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Fixing our Nation’s Roads

by Charlotte Freed | May 03, 2019

Truck driving through automated tollAll drivers, commercial or not, will agree that the nation’s infrastructure is sub-par. Highway repairs, improvements and maintenance are in high demand and, unless addressed, will continue to effect the trucking industry. That’s why politicians are ready to work across the aisle to make necessary changes to the nation’s crumbling infrastructure.

While most feel infrastructure updates are needed, many are wondering where the nation will find the estimated $2 trillion needed to fix and maintain miles of highway. Infrastructure repairs and maintenance are currently funded through a fuel tax. Robert Poole, director of transportation policy at Reason Foundation, believes the fuel tax is outdated, especially with eco-friendly vehicles, strategies and policies on the rise. Poole notes that technology, like hydrogen-powered vehicles and platooning, will cause vehicles to use less fuel, decreasing the impact of the fuel tax each year.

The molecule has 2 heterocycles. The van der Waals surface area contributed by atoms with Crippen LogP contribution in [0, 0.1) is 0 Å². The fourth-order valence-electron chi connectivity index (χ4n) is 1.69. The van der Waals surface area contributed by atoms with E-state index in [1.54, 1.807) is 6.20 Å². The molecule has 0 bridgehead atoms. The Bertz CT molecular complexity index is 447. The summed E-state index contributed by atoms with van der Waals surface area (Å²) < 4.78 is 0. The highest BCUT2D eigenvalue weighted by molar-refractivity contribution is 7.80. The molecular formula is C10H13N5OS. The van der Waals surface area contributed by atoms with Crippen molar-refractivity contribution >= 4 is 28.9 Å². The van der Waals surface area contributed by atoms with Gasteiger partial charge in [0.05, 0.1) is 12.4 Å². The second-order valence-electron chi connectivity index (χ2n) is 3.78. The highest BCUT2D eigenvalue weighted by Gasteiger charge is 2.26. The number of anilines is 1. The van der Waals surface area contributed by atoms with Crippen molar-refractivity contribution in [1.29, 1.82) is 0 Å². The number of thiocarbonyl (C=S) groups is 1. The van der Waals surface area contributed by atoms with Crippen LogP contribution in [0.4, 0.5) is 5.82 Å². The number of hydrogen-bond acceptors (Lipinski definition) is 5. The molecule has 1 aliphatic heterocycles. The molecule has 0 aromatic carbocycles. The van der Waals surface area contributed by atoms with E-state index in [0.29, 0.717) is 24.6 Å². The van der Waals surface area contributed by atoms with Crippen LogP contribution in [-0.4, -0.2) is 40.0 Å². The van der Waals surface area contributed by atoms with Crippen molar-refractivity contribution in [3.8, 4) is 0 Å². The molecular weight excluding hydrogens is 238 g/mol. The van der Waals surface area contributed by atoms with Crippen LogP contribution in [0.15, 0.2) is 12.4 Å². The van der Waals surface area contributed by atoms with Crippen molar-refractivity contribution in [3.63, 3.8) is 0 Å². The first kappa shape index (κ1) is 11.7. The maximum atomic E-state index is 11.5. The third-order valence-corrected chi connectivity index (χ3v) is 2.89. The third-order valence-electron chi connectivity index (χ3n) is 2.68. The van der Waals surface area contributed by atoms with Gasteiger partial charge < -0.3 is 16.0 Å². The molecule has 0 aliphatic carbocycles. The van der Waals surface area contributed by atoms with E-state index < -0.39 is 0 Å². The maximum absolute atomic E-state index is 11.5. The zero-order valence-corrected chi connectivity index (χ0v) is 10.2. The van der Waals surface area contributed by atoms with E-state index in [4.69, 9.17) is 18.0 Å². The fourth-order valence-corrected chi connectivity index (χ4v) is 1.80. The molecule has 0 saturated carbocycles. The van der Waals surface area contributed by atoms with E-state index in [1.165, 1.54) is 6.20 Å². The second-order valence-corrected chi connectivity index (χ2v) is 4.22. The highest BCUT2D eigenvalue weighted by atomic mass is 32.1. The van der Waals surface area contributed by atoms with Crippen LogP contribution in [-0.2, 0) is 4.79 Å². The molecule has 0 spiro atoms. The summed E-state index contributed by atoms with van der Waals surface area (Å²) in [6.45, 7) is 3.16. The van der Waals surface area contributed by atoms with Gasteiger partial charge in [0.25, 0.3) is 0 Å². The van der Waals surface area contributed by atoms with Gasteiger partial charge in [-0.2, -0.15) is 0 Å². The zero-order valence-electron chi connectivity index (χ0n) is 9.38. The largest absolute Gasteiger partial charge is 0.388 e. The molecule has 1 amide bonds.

Poole points to other inefficiencies with the fuel tax. A major flaw is that the fuel tax charges the same rate for any kind of use. For example, a truck will be taxed the same whether it is making a delivery on a country road or making a delivery to an urban distribution center. This is because vehicles pay an average price through fuel taxes, not per mile. 

To combat the shortcomings of the current tax, Poole’s latest research offered in The Case for Toll-Financed Interstate Replacement suggests tolling on interstates. This would require a change to a half-century old law that prohibits tolling on interstates. However, a major benefit to this change would be a statue that states taxes from highway tolls would only be able to be used for highway improvements. Suggested improvements include truck-only lanes and expanded service plazas. This would improve safety for both non-commercial and commercial drivers. 

The changes suggested in Poole’s research would be gradual. Whether they are widely accepted or not, updates to the nation’s roads are needed to help the trucking industry continue to move America forward.


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